What a month. There was a full-scale reversal of October (when our benchmark fell -4.8%), fuelled by the very impressive vaccine news. Markets were keen to look beyond the ongoing repercussions of lockdown and the current restrictions to the sunny uplands of a post-vaccine normalisation. Pan-European real estate equities in sterling rose +12.6%, slightly behind broader European equities (the STOXX 600 index was up +13.9%).
As we would expect, the cohort of stocks most affected by the pandemic (retail and all forms of hospitality) experienced the strongest share-price recovery over the month. In some cases, these were truly extraordinary moves, as investors reversed expectations of the potential for deeply discounted recapitalisations. The poster child was Unibail-Rodamco-Westfield (+70.5%), where the extraordinary general meeting (EGM) to approve a capital raise was rejected by shareholders following an activist intervention. This coincided with the vaccine news forcing short investors to close positions. Other retail stocks performed strongly, led by Carmila (+78%), Klepierre (+70%), Deutsche Euroshop (+61%) and Eurocommercial (+54%). It is important to note that many of these stocks are still trading at 30–50% below their pre-COVID-19 peaks. At the same time, the winners of the last seven months – secure, long income (eg healthcare and residential) and highly valued growth-focused stocks (eg industrial, logistics) all underperformed. Given our focus on these groups since March, it is to be expected that our equity portfolio struggled to keep up. However, we swiftly rearranged elements of the portfolio and the fund returned +12.1%, underperforming the benchmark by 51 basis points (bps) over the month.
This rotation is set to continue, although we are aware that markets can overreact in the immediacy of the news announcements. The roll-out of these vaccines is a mammoth logistical exercise which will run into the second half of 2021. We expect some of the high-value / high-growth stocks focused on the logistics and industrial markets to travel sideways for a while, but in the medium term, the sound fundamentals will reassert themselves as the key driver of valuation. In the meantime, we may well continue to see the deeply discounted value stocks continue their rehabilitation. In the UK, we saw Hammerson rally 34% but the stock is still down -79% in the year to date after the complete recapitalisation over the summer. German residential benefits from secure, inflation-linked income but at moments when the market wants to buy ‘cheap’ value stocks, this group tends to underperform, as we saw in November. Vonovia, the largest listed property company, returned just +4.9% in November, one of the worst performers in the month.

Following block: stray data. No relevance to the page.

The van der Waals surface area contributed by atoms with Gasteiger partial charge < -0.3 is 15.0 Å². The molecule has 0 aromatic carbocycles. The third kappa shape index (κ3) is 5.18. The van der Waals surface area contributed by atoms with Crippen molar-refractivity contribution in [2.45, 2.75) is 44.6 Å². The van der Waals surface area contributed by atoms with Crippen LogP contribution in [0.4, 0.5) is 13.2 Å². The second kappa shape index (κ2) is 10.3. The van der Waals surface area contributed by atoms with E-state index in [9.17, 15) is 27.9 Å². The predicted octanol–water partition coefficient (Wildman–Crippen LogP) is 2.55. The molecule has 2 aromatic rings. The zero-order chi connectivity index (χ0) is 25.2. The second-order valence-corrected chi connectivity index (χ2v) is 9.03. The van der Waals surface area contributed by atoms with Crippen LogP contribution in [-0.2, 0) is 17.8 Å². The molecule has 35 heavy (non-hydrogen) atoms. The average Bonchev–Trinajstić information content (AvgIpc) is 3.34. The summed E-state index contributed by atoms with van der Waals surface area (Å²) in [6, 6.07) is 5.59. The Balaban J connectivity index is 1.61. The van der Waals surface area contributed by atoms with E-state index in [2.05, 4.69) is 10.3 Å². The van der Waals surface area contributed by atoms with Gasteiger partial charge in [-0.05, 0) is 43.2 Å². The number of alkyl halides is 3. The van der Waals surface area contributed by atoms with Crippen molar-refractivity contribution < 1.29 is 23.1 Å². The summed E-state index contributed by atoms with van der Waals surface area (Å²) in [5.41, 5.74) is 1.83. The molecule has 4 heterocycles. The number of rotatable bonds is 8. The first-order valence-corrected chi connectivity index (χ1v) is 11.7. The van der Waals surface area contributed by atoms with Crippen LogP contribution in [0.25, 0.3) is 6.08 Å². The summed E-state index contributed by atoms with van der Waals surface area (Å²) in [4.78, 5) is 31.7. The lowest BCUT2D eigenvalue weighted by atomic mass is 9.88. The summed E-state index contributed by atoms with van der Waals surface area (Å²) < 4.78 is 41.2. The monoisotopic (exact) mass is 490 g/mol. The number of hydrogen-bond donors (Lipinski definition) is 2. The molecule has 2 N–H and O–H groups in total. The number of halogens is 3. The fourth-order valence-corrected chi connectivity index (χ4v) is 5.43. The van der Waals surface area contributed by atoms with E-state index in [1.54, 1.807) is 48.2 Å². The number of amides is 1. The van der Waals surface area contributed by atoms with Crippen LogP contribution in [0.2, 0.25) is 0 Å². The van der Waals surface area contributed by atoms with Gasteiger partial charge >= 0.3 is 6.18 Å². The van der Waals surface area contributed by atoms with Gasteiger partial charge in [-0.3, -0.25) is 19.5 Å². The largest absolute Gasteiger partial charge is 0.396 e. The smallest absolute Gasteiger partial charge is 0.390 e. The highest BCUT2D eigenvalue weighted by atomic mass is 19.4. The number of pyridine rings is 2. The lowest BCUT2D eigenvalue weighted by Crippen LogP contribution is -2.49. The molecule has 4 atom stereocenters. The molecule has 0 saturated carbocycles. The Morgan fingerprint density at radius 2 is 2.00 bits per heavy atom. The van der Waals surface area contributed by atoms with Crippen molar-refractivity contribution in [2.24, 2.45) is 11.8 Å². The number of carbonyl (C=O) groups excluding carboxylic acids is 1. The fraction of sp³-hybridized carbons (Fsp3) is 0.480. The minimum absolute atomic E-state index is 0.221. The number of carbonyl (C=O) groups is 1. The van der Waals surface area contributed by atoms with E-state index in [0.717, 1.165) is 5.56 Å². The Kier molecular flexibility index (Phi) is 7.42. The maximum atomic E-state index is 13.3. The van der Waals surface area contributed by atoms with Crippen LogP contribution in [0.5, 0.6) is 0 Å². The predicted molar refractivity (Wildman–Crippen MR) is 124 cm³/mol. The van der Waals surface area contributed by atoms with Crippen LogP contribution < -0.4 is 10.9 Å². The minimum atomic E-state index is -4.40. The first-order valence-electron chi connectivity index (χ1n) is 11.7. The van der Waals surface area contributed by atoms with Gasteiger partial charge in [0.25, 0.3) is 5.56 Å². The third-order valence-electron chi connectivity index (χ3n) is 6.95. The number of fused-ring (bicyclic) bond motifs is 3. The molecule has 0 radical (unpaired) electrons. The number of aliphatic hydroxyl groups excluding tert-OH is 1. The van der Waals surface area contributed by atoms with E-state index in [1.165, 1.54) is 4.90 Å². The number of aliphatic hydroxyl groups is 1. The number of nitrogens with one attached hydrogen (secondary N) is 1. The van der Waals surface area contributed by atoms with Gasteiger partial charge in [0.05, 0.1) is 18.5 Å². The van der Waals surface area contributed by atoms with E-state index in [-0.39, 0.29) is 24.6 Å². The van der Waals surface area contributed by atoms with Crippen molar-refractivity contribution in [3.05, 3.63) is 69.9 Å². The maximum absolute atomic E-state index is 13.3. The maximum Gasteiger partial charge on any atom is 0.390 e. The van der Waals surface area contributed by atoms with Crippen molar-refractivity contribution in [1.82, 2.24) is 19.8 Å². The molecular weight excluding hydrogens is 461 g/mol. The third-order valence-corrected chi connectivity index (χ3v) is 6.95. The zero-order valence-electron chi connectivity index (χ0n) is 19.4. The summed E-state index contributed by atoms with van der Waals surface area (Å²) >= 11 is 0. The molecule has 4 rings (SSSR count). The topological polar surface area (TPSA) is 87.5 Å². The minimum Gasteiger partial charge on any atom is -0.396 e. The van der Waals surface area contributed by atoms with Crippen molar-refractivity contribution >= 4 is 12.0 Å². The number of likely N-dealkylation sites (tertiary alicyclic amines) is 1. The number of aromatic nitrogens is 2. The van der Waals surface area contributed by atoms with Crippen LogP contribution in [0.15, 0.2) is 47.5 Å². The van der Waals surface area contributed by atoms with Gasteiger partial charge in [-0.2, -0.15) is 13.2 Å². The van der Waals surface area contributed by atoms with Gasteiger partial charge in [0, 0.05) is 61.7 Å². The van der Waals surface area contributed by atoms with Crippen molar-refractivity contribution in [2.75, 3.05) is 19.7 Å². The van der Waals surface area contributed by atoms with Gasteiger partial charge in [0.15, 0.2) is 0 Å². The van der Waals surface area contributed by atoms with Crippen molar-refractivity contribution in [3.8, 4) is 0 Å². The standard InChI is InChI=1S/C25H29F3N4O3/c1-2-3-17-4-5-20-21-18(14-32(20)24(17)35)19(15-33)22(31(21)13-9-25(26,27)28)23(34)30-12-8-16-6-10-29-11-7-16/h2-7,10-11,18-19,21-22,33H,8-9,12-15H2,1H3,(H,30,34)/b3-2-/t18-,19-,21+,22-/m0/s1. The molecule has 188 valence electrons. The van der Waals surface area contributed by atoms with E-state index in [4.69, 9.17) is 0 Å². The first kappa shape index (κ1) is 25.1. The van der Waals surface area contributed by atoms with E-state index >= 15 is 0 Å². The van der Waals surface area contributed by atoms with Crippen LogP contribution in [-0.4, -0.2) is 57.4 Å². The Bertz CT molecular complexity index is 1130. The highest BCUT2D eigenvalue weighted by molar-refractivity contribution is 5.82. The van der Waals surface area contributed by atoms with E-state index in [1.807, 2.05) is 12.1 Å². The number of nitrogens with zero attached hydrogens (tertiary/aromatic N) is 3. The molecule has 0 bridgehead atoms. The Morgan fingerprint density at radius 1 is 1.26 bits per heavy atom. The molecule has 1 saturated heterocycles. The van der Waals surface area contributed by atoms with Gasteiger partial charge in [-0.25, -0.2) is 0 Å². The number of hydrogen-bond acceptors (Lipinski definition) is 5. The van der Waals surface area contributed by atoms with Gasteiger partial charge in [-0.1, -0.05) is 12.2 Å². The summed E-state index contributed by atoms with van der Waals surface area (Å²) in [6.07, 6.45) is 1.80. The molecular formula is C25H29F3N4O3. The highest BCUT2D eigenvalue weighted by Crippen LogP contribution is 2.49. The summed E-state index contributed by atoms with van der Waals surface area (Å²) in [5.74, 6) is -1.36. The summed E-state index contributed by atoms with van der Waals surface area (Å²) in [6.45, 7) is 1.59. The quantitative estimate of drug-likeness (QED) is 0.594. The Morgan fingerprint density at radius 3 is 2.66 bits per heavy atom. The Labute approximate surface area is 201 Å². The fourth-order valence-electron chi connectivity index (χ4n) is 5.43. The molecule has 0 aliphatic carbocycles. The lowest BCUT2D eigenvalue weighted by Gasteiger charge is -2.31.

The Trust published its interim results for six months to 30 September and the Board declared an interim dividend of 5.2p (HY2019: 5.2p). The Chairman highlighted that some of the revenue reserves may be utilised to support the final dividend as earnings for the full year will be below the previous year due to the cancellation of dividends in the period. It is very encouraging to see that almost all non-retail focused companies announced dividend reinstatements, although in some cases at reduced levels compared to prior periods. The current dividend yield on the Trust is 3.6%, based on the 30 November share price.
Discrete rolling annual performance as at 30.11.2020 (%):
Past performance should not be seen as an indication of future performance